Tuesday, 1 May 2012

Blaine Reed Meteorites List 120 - Mostly Lang Collection pieces

Blaine Reed Meteorites List 120 - Mostly Lang Collection pieces

Blaine Reed
P.O. Box 1141
Delta, CO 81416
Ph/fax (970) 874-1487
…………………………………………………………………LIST 120

May 1, 2012

Dear Collectors,

Here is a list that contains a mix of material from a couple different origins. However, most of these pieces are ex RA Langheinrich Collection (Alan Lang to many of us that have been collecting for a long time) pieces. These have collection labels and are nicely displayed in Riker mount boxes. I'll try to remember to make note of these collection pieces in their brief descriptions, so carefully read the descriptions if you are particularly interested collection pieces that have labels.

This may be the only list this month, thanks to the eclipse travel later (I will be leaving only a couple days after my next scheduled offering should be - which is May 15th). At the very least, any other offering this month would be delayed and on an odd day (I'm thinking Thursday the 24th perhaps, if post travel catch up work permits enough time).

DAR al GANI (331), Libya: (CO3). Found 1997. Tkw = 194 grams.
This is a nice complete slice of a stone that was one of the many that came out of the area (that all got their own number, rather than being grouped together as a strewn field). This shows lots of tiny chondrules in a dark brown matrix (these actually show a lot better on the back, which has not been polished so the overall coloration is much lighter). This has a complete edge of (wind polished) crust. The only down side to this piece is that it is quite wedged, but this is not visible when displayed in the Riker box (this is a Lang Collection piece).
24.1 gram complete slice – 58mm x 28mm x 5mm - $215

DAR al GANI (444), Libya: (LL4-5). Found May 1998, Tkw = 164 grams.
This is a Lang Collection piece. It is a really nice end piece of a rare item as well (there are only 7 listed meteorites classified as LL4-5 in the most recent Meteorites A to Z. There are likely a couple more perhaps, but I did not have time to got through the 111 pages (!) of LL chondrites listed in the full Meteoritical Bulletin). This has a pleasing light orange-brown color with some dark clasts and chondrules visible. The back has nice black crust; some lightly wind-polished but some with its full original texture. Given the small total known for this meteorite, I suspect that this might be the "main mass" for this find.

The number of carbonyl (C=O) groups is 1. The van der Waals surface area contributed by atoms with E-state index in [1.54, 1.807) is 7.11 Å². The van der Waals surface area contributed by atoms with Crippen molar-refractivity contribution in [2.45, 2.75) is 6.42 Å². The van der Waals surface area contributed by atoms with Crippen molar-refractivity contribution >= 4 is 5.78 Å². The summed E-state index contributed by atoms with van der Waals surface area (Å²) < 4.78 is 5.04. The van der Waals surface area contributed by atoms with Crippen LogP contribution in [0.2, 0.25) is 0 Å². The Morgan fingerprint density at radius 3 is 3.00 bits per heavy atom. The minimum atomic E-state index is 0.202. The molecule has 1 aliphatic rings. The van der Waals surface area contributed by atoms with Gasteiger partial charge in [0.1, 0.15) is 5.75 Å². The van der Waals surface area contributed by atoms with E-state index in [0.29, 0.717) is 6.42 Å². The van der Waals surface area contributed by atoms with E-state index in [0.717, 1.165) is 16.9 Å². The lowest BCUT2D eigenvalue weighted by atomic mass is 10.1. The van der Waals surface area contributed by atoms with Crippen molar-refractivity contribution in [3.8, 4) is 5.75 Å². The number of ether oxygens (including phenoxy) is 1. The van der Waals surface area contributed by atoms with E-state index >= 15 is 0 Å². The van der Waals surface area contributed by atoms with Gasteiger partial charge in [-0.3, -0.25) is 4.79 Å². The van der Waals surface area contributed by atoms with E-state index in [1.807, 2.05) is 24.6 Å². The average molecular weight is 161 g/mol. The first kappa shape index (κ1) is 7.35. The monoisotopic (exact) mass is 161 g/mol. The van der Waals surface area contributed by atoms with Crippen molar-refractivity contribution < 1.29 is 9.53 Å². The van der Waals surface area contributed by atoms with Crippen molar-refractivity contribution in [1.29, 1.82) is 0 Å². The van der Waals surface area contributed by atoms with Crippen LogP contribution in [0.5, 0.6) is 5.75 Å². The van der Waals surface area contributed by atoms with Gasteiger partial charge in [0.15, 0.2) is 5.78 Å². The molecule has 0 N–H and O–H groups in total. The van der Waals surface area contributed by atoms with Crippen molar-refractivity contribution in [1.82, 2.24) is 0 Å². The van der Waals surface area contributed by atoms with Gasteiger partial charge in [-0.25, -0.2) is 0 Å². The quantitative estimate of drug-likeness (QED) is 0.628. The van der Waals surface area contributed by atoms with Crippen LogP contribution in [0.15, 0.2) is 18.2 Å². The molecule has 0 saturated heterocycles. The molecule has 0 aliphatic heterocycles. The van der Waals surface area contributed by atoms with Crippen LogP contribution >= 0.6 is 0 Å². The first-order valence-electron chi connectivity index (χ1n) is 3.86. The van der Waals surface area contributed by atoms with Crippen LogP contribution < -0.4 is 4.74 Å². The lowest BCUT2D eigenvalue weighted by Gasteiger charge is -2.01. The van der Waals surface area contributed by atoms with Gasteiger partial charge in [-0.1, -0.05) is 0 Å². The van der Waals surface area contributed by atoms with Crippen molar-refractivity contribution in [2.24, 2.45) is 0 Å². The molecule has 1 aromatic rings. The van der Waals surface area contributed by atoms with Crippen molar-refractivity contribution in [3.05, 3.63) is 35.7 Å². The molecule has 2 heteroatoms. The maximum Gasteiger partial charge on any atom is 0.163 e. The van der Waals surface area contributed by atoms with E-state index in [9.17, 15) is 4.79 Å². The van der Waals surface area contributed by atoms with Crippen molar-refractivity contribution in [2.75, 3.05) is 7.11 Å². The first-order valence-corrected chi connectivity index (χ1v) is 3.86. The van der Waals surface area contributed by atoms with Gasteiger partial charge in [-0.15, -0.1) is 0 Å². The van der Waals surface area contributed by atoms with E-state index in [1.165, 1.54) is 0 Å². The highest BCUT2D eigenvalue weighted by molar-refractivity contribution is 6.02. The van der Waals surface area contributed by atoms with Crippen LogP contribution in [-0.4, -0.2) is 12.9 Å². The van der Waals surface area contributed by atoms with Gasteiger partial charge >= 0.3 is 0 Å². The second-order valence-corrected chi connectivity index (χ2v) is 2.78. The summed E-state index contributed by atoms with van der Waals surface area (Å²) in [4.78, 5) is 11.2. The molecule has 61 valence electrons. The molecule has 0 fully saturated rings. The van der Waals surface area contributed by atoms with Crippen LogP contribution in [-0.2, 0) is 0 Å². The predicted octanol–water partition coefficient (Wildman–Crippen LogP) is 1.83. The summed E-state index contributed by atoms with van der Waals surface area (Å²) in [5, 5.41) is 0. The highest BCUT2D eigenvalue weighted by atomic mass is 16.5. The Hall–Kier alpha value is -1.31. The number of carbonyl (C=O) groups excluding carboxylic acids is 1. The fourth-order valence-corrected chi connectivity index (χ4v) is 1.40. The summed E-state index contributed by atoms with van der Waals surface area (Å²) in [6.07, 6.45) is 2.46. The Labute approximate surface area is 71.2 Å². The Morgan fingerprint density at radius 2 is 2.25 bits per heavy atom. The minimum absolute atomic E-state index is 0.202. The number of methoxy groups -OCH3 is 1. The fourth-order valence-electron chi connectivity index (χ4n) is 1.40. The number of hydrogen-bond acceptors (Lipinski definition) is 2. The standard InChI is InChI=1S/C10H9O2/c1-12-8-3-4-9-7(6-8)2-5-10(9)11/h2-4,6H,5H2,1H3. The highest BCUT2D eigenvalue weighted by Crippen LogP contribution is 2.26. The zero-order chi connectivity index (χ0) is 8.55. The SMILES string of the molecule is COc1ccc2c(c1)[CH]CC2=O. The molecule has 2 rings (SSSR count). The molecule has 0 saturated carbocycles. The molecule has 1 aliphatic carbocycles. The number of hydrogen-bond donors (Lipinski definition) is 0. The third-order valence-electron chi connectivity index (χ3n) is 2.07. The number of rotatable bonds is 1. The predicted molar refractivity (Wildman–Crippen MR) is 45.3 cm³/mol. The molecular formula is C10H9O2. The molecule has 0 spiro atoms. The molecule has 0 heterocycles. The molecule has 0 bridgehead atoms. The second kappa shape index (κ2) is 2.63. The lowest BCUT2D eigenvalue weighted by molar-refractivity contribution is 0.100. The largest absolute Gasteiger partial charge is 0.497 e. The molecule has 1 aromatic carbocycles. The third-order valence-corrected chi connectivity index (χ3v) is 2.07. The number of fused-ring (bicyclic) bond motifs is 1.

19.2 gram end piece – 38mm x 37mm x 10mm - $135

DHOFAR (055), Oman: (Eucrite). Found 1999. Tkw = 235 grams.
This is a Lang Collection piece. It is a nice end piece that has a nice brecciated texture (almost howardite like) on the cut face. The back is all natural, showing some wind-polished crust along with what looks to be late atmospheric break/ old impact break perhaps.
20.1 gram end piece – 30mm x 26mm x 15mm - $300

MARALINGA, Australia: (CK4): Found 1974. Tkw = 3.38kg.
This is a Lang collection piece (and likely a David New piece before that). It is a small part slice that has one cut edge and shows some dark chondrules in a mixed greenish gary and brown matrix. This had a price of $350 on it when I got it. I thought that was high but then I have not seen a piece of this material for a very long time (and anything Australia is always in high demand).